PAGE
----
A new study conducted by Vyoma Shah, Raphael Vallat, Matthew Walker from the University of California at Berkeley and a team of researchers looks at the association between disturbed sleep cycles and the higher risk of developing a condition known as atherosclerosis and concludes that constant disruptions in sleep can significantly increase the risk of having a stroke due to atherosclerosis in the long run.
Atherosclerosis is a heart-related condition characterized by the build-up of fatty substances, cholesterol, and plague in the arteries of a person. Often, the issue can lead to bursting of arteries which may result in the formation of a clot, thereby paving the way for irreversible effects on the health and even potentially fatal cardiovascular events.
In the new research, whose findings appear in the journal PLOS One, the team found that atherosclerosis can only increase the risk of having heart problems in the future but can also elevate the chances of having a stroke because of its impact on inflammation levels in the body.
This means that the disturbed sleep cycles can harm the health of the person in the long run in multiple ways ranging from having serious heart-related conditions and cardiovascular events to having a stroke.
To investigate whether poor sleep and atherosclerosis increased the risk of having a stroke due to changes in inflammation signaling in the body, the researchers assessed and tested disruptions in sleep using actigraphy, which is a process that measures movements done during the night via the use of a device usually worn on the wrist by patients as well as lab-based sleep polysomnography.
After doing so, it was discovered that disruption in the sleep examined through actigraphy showed higher coronary artery calcium, which is usually regarded as an early symptom of atherosclerosis along with a higher neutrophil count.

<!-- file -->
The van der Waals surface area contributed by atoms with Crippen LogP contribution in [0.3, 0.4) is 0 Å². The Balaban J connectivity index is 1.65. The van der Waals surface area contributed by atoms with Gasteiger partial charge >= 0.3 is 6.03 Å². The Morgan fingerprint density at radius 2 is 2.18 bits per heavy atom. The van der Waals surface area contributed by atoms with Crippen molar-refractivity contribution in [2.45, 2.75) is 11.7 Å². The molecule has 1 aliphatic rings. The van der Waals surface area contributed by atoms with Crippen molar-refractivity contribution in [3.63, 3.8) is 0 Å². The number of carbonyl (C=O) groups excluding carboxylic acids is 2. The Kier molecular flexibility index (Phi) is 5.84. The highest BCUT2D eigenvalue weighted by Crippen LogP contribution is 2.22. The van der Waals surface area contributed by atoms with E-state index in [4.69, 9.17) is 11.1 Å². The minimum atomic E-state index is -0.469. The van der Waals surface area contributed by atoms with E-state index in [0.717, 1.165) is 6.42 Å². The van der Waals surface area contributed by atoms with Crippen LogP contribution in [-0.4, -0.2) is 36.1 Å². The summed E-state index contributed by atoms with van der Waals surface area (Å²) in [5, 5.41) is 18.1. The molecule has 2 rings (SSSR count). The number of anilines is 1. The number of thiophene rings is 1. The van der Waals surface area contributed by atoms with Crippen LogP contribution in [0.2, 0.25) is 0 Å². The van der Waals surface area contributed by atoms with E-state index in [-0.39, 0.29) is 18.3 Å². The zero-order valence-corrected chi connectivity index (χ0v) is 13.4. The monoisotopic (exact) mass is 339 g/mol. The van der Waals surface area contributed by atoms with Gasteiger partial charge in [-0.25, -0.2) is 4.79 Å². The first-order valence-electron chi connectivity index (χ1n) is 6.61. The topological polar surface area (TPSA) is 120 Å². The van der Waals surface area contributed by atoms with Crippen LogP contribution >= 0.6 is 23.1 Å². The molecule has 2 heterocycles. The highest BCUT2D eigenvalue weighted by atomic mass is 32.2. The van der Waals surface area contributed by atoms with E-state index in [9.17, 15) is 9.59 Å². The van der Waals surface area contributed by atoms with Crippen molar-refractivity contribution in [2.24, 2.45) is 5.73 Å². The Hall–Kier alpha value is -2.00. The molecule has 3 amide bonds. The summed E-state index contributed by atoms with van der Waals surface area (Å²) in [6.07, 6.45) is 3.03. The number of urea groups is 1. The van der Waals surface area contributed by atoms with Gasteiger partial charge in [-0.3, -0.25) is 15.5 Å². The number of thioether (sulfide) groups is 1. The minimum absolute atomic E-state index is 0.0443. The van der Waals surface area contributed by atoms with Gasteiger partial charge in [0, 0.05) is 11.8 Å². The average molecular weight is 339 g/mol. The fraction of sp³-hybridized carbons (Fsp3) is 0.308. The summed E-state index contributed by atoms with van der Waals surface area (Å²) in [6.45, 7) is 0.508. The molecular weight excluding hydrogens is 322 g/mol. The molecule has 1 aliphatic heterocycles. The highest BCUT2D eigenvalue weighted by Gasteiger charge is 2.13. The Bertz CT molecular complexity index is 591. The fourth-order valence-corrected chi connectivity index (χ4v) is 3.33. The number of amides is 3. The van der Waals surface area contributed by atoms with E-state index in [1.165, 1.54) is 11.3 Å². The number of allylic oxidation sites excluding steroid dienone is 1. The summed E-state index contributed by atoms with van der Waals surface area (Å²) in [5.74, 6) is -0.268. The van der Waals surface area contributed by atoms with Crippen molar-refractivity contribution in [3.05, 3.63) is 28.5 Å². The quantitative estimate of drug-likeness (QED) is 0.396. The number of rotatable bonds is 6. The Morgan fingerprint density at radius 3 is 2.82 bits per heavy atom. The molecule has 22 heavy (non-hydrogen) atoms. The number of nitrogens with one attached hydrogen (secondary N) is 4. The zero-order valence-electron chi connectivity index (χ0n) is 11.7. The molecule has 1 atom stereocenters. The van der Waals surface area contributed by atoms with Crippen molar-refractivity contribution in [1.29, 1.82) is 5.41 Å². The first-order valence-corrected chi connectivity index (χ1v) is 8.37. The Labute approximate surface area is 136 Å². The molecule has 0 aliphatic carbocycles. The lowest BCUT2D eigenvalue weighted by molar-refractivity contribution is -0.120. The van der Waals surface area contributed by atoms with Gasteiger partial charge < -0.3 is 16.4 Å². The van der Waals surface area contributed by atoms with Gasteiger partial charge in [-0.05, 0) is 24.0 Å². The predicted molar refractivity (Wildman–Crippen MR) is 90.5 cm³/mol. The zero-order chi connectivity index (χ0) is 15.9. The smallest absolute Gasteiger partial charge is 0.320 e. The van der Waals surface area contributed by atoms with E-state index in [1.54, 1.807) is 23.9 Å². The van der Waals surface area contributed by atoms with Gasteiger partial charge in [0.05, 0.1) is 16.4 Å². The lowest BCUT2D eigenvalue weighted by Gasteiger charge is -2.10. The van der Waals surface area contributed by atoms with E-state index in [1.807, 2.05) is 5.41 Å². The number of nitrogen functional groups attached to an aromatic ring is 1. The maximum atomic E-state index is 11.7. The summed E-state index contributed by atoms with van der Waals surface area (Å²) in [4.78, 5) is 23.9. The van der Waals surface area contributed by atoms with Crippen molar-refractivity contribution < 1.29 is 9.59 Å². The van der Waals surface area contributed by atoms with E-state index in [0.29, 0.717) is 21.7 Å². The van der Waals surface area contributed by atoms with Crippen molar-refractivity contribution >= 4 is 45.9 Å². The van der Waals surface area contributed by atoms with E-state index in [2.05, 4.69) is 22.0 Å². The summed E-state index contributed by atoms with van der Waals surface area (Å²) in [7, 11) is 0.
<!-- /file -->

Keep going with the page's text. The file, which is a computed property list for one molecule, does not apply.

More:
The researchers then used mediation analysis in order to further examine the association between sleep disruption, higher levels of calcium in the arteries, and an increase in neutrophil count.
By using the statistical analysis, it was found that the impact of a disturbed sleep cycle on calcium levels in the arteries was primarily because of a higher neutrophil count.
More precisely, the researchers noted that disturbed sleep cycles led to an increase in neutrophil count, which then led to higher coronary artery calcium and hence the development of atherosclerosis.
The results remained the same even after the team adjusted and looked out for other possible known risk factors of artery disease such as body mass index, older age, blood pressure, sex, smoking habits, ethnicity, underlying conditions, and many more.
By using polysomnography, the researchers also had similar results although they did not remain after adjusting for some of the contributors to artery disease. However, the team explained that the slight difference in the results of using both of the two methods is due to differences in time periods.
Polysomnography is done only for a single night while the procedure of actigraphy is usually done for up to seven days.
In addition to these findings, the researchers also found no link between the self-reported quality of sleep by the participants and an increased risk of atherosclerosis or having a stroke, which shows self-reporting is not a reliable method when assessing sleep cycles and their contribution in heart disease.
The researchers concluded by saying that the findings show the need for awareness for the effects of disturbed sleep patterns on health. Improving sleep patterns can not only lower the levels of inflammation in the body but also cut down the risk of heart disease and stroke in the future.